A Technical Take On Chevron And Exxon

Two of the largest oil companies in the United States are Chevron Corporation (Ticker Symbol: CVX) and Exxon Mobil Corporation (Ticker Symbol: XOM).  Below is a technical take on Chevron and Exxon’s historical stock performance over the past decade including how Exxon has traded together with crude oil and a snapshot of Wall Street’s average price targets for each company.

The image above is a long-term weekly chart of Chevron’s stock over the past decade. The stock started off recovering from the great recession finding some price support just under the $60.00 price level. After the Federal Reserve introduced quantitative easing, the stock began to find some footing and move higher. Chevron found some dynamic price support at its 100-week moving average multiple times between 2012 and 2014.  The stock went on to trade to an all-time high of $135.10 on July 21st, 2014.

Unfortunately for shareholders, the stock took a turn for the worse led by falling crude oil prices.  The stock continued to sell off, eventually putting in the most oversold condition in the stocks Relative Strength Index in over six years and finding price support right around the $70.00 price level. Chevron traded higher over the next two years almost making a new all-time high but failed to break above the $135 level. Currently, the stock is trading right in between both its 100- and 200-week moving averages.

(Chart above courtesy of ​www.tipranks.com​)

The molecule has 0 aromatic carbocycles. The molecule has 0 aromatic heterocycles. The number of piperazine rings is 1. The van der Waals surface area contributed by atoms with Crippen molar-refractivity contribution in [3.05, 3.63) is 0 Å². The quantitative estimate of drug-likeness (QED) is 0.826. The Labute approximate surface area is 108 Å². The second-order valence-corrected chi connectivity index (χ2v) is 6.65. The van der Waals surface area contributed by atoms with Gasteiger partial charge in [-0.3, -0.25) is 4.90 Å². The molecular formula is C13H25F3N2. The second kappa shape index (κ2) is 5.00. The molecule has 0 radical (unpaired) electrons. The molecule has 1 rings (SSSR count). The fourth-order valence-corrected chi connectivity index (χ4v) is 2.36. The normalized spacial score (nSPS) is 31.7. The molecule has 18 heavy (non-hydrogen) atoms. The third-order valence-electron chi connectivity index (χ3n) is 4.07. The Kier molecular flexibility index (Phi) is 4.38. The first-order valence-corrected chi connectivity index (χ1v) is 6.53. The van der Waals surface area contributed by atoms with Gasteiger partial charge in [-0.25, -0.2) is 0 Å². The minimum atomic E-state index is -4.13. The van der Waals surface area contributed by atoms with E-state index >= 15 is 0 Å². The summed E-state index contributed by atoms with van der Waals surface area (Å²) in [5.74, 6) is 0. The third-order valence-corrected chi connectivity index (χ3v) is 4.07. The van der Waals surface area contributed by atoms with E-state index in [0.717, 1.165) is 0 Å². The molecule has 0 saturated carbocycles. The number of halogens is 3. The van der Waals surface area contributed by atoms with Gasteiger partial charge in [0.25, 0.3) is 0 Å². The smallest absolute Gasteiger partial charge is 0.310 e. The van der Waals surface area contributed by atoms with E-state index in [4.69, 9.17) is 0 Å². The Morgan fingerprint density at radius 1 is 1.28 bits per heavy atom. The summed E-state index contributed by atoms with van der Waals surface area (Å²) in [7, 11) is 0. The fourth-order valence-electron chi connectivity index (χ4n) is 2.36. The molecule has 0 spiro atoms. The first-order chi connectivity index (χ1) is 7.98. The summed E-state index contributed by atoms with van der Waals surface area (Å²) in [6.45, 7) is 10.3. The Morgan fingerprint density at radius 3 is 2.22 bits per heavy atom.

Based on a survey of 34 analysts offering 12-month price targets, the average price target for Chevron’s stock is $142.67. According to that number, the stock is priced at a slight discount relative to Wall Street’s analysts and could be considered undervalued around current levels near $112.29.

The image above is a long-term weekly chart of Exxon Mobil’s stock over the past decade. The stock started off recovering from the great recession finding some price support just above the $55.00 price level. Along with most of the stock in the market (after the Federal Reserve introduced quantitative easing), the stock began to find some support and trade higher.  The stock spent the next four years trading in an uptrend and ticking to an all-time high of $104.76 on July 28th, 2014. Exxon spent the next two years giving back the majority of its previous rally.

The stock tried to put together a rally in the first two quarters of 2016, but the stock was unable to get solid catalysts to give it legs to go higher.  Exxon found some dynamic resistance just above its 200-week moving averages while it has continued to make lower highs for the next three years.  Currently, the stock is trading below both its 100- and 200-day moving averages.

(Chart above courtesy of ​www.tipranks.com​)

Based on a survey of six analysts offering 12-month price targets, the average price target for Exxon Mobil’s stock is $80.60. According to that number, the stock is priced at a discount relative to Wall Street’s analysts and could be considered undervalued around current levels near $67.15.

The image above is a weekly chart that has Exxon’s stock with the price of WTI crude oil overlayed on it over the past 30 years. The stock has had relatively high levels of correlation with WTI crude oil over this period of time. The highlighted boxed areas represent periods of time when they were not trading in tandem and they lost their correlation or it wasn’t as great as the prior periods. Based on the chart above, it seems as if Exxon and WTI crude oil have had a higher correlation over the past 10 years than prior to the year 2008.

Investors in the energy sector should look to Chevron and Exxon Mobil’s next earnings release on November 3rd for fresh news within the sector.